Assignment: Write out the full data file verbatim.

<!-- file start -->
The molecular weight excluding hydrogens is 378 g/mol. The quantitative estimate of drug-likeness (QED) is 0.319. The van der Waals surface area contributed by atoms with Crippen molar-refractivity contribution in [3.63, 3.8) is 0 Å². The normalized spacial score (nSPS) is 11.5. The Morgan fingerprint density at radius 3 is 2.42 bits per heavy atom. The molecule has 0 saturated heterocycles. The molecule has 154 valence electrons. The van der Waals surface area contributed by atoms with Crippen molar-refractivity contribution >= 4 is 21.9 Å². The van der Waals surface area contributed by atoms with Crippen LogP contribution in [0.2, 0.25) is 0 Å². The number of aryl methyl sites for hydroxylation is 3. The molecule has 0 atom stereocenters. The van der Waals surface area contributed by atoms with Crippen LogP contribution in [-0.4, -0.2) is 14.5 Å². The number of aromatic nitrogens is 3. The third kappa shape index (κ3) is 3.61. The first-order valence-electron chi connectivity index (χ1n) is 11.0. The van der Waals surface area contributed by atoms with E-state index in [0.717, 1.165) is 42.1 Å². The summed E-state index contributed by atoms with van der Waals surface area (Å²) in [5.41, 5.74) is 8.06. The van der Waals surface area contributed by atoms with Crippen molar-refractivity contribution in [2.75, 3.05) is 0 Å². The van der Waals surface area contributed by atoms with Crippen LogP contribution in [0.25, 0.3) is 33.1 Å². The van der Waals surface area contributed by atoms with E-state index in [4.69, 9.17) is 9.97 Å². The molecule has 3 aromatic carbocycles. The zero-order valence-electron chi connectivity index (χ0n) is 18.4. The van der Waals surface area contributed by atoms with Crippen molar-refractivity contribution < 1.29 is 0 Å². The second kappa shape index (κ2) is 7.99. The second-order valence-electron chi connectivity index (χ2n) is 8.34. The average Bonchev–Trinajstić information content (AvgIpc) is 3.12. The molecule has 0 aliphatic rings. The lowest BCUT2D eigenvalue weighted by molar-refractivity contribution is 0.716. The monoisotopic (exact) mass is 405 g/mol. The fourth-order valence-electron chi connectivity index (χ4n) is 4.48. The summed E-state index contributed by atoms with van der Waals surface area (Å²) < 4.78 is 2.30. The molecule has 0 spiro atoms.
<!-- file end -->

The molecular weight excluding hydrogens is 378 g/mol. The quantitative estimate of drug-likeness (QED) is 0.319. The van der Waals surface area contributed by atoms with Crippen molar-refractivity contribution in [3.63, 3.8) is 0 Å². The normalized spacial score (nSPS) is 11.5. The Morgan fingerprint density at radius 3 is 2.42 bits per heavy atom. The molecule has 0 saturated heterocycles. The molecule has 154 valence electrons. The van der Waals surface area contributed by atoms with Crippen molar-refractivity contribution >= 4 is 21.9 Å². The van der Waals surface area contributed by atoms with Crippen LogP contribution in [0.2, 0.25) is 0 Å². The number of aryl methyl sites for hydroxylation is 3. The molecule has 0 atom stereocenters. The van der Waals surface area contributed by atoms with Crippen LogP contribution in [-0.4, -0.2) is 14.5 Å². The number of aromatic nitrogens is 3. The third kappa shape index (κ3) is 3.61. The first-order valence-electron chi connectivity index (χ1n) is 11.0. The van der Waals surface area contributed by atoms with E-state index in [0.717, 1.165) is 42.1 Å². The summed E-state index contributed by atoms with van der Waals surface area (Å²) in [5.41, 5.74) is 8.06. The van der Waals surface area contributed by atoms with Crippen molar-refractivity contribution in [2.75, 3.05) is 0 Å². The van der Waals surface area contributed by atoms with Crippen LogP contribution in [0.25, 0.3) is 33.1 Å². The van der Waals surface area contributed by atoms with E-state index in [4.69, 9.17) is 9.97 Å². The molecule has 3 aromatic carbocycles. The zero-order valence-electron chi connectivity index (χ0n) is 18.4. The van der Waals surface area contributed by atoms with Crippen molar-refractivity contribution < 1.29 is 0 Å². The second kappa shape index (κ2) is 7.99. The second-order valence-electron chi connectivity index (χ2n) is 8.34. The average Bonchev–Trinajstić information content (AvgIpc) is 3.12. The molecule has 0 aliphatic rings. The lowest BCUT2D eigenvalue weighted by molar-refractivity contribution is 0.716. The monoisotopic (exact) mass is 405 g/mol. The fourth-order valence-electron chi connectivity index (χ4n) is 4.48. The summed E-state index contributed by atoms with van der Waals surface area (Å²) < 4.78 is 2.30. The molecule has 0 spiro atoms.